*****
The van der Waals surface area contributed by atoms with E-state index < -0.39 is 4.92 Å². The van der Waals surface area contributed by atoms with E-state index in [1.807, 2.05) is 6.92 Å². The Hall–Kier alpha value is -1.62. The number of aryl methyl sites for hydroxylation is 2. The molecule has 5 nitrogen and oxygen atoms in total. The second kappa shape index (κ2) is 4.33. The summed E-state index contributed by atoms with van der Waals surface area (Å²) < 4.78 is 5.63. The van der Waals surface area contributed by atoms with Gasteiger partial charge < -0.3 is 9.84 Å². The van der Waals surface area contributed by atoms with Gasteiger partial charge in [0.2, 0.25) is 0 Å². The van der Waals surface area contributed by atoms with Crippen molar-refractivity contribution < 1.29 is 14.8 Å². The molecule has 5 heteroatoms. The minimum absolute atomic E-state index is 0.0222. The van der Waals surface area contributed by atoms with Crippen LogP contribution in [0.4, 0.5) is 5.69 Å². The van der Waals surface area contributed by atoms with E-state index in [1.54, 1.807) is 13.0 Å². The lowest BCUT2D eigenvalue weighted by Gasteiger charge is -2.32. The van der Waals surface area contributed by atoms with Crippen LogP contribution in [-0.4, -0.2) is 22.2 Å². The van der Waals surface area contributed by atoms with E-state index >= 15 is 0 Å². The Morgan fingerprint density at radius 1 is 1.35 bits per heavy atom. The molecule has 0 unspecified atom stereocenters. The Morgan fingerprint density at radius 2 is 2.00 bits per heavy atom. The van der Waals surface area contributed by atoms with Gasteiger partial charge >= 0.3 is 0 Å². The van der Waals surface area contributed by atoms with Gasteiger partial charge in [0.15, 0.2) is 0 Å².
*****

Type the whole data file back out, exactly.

The van der Waals surface area contributed by atoms with E-state index < -0.39 is 4.92 Å². The van der Waals surface area contributed by atoms with E-state index in [1.807, 2.05) is 6.92 Å². The Hall–Kier alpha value is -1.62. The number of aryl methyl sites for hydroxylation is 2. The molecule has 5 nitrogen and oxygen atoms in total. The second kappa shape index (κ2) is 4.33. The summed E-state index contributed by atoms with van der Waals surface area (Å²) < 4.78 is 5.63. The van der Waals surface area contributed by atoms with Gasteiger partial charge < -0.3 is 9.84 Å². The van der Waals surface area contributed by atoms with Gasteiger partial charge in [0.2, 0.25) is 0 Å². The van der Waals surface area contributed by atoms with Crippen molar-refractivity contribution < 1.29 is 14.8 Å². The molecule has 5 heteroatoms. The minimum absolute atomic E-state index is 0.0222. The van der Waals surface area contributed by atoms with Crippen LogP contribution in [0.4, 0.5) is 5.69 Å². The van der Waals surface area contributed by atoms with E-state index in [1.54, 1.807) is 13.0 Å². The lowest BCUT2D eigenvalue weighted by Gasteiger charge is -2.32. The van der Waals surface area contributed by atoms with Crippen LogP contribution in [-0.4, -0.2) is 22.2 Å². The van der Waals surface area contributed by atoms with E-state index >= 15 is 0 Å². The Morgan fingerprint density at radius 1 is 1.35 bits per heavy atom. The molecule has 0 unspecified atom stereocenters. The Morgan fingerprint density at radius 2 is 2.00 bits per heavy atom. The van der Waals surface area contributed by atoms with Gasteiger partial charge >= 0.3 is 0 Å². The van der Waals surface area contributed by atoms with Gasteiger partial charge in [0.15, 0.2) is 0 Å².